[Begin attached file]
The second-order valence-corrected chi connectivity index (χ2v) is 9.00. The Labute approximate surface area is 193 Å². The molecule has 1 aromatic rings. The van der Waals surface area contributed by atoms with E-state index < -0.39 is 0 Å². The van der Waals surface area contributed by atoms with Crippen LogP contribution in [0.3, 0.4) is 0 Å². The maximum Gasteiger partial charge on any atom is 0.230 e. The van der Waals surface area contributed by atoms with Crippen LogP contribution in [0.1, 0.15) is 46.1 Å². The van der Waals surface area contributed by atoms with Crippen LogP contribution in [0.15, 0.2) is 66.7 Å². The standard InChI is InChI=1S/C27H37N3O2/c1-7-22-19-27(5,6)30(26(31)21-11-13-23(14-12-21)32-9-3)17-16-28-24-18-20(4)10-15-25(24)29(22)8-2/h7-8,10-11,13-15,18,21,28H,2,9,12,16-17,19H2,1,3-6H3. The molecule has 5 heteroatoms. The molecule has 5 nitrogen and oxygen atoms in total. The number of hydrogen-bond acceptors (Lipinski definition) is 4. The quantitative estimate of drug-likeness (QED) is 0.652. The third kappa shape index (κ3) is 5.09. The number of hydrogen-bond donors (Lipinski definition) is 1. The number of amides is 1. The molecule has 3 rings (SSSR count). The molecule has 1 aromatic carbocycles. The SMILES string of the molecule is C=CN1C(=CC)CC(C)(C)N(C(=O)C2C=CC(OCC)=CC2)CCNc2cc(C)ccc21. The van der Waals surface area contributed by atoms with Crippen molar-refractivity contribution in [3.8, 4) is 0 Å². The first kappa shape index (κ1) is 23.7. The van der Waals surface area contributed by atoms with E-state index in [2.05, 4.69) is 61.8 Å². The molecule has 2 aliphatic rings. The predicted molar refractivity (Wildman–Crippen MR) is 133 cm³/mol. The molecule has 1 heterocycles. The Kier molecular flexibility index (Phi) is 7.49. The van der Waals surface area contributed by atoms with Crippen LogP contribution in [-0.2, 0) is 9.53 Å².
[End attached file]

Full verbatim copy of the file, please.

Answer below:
The second-order valence-corrected chi connectivity index (χ2v) is 9.00. The Labute approximate surface area is 193 Å². The molecule has 1 aromatic rings. The van der Waals surface area contributed by atoms with E-state index < -0.39 is 0 Å². The van der Waals surface area contributed by atoms with Crippen LogP contribution in [0.3, 0.4) is 0 Å². The maximum Gasteiger partial charge on any atom is 0.230 e. The van der Waals surface area contributed by atoms with Crippen LogP contribution in [0.1, 0.15) is 46.1 Å². The van der Waals surface area contributed by atoms with Crippen LogP contribution in [0.15, 0.2) is 66.7 Å². The standard InChI is InChI=1S/C27H37N3O2/c1-7-22-19-27(5,6)30(26(31)21-11-13-23(14-12-21)32-9-3)17-16-28-24-18-20(4)10-15-25(24)29(22)8-2/h7-8,10-11,13-15,18,21,28H,2,9,12,16-17,19H2,1,3-6H3. The molecule has 5 heteroatoms. The molecule has 5 nitrogen and oxygen atoms in total. The number of hydrogen-bond acceptors (Lipinski definition) is 4. The quantitative estimate of drug-likeness (QED) is 0.652. The third kappa shape index (κ3) is 5.09. The number of hydrogen-bond donors (Lipinski definition) is 1. The number of amides is 1. The molecule has 3 rings (SSSR count). The molecule has 1 aromatic carbocycles. The SMILES string of the molecule is C=CN1C(=CC)CC(C)(C)N(C(=O)C2C=CC(OCC)=CC2)CCNc2cc(C)ccc21. The van der Waals surface area contributed by atoms with Crippen molar-refractivity contribution in [3.8, 4) is 0 Å². The first kappa shape index (κ1) is 23.7. The van der Waals surface area contributed by atoms with E-state index in [2.05, 4.69) is 61.8 Å². The molecule has 2 aliphatic rings. The predicted molar refractivity (Wildman–Crippen MR) is 133 cm³/mol. The molecule has 1 heterocycles. The Kier molecular flexibility index (Phi) is 7.49. The van der Waals surface area contributed by atoms with Crippen LogP contribution in [-0.2, 0) is 9.53 Å².